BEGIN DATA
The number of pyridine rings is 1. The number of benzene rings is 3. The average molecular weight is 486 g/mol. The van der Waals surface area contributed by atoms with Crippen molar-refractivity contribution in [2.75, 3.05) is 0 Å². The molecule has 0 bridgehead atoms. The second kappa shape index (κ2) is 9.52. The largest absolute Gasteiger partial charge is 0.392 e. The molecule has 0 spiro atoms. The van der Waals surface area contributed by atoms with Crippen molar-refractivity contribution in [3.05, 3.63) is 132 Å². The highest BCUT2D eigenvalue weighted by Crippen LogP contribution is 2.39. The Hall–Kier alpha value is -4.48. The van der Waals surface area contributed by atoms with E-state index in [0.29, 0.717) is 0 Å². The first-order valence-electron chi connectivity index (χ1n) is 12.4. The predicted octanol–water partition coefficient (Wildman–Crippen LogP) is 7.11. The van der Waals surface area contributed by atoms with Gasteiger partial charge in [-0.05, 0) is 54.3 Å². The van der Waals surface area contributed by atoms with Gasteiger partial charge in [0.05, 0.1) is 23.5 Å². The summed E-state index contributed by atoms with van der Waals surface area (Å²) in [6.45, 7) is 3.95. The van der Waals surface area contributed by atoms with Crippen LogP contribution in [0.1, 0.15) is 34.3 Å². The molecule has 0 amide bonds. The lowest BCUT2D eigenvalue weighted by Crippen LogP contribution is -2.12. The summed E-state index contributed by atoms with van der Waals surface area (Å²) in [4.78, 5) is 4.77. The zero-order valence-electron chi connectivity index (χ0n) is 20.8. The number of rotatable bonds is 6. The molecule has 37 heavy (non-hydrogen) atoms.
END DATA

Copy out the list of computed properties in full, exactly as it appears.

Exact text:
The number of pyridine rings is 1. The number of benzene rings is 3. The average molecular weight is 486 g/mol. The van der Waals surface area contributed by atoms with Crippen molar-refractivity contribution in [2.75, 3.05) is 0 Å². The molecule has 0 bridgehead atoms. The second kappa shape index (κ2) is 9.52. The largest absolute Gasteiger partial charge is 0.392 e. The molecule has 0 spiro atoms. The van der Waals surface area contributed by atoms with Crippen molar-refractivity contribution in [3.05, 3.63) is 132 Å². The highest BCUT2D eigenvalue weighted by Crippen LogP contribution is 2.39. The Hall–Kier alpha value is -4.48. The van der Waals surface area contributed by atoms with E-state index in [0.29, 0.717) is 0 Å². The first-order valence-electron chi connectivity index (χ1n) is 12.4. The predicted octanol–water partition coefficient (Wildman–Crippen LogP) is 7.11. The van der Waals surface area contributed by atoms with Gasteiger partial charge in [-0.05, 0) is 54.3 Å². The van der Waals surface area contributed by atoms with Gasteiger partial charge in [0.05, 0.1) is 23.5 Å². The summed E-state index contributed by atoms with van der Waals surface area (Å²) in [6.45, 7) is 3.95. The van der Waals surface area contributed by atoms with Crippen LogP contribution in [0.1, 0.15) is 34.3 Å². The molecule has 0 amide bonds. The lowest BCUT2D eigenvalue weighted by Crippen LogP contribution is -2.12. The summed E-state index contributed by atoms with van der Waals surface area (Å²) in [4.78, 5) is 4.77. The zero-order valence-electron chi connectivity index (χ0n) is 20.8. The number of rotatable bonds is 6. The molecule has 37 heavy (non-hydrogen) atoms.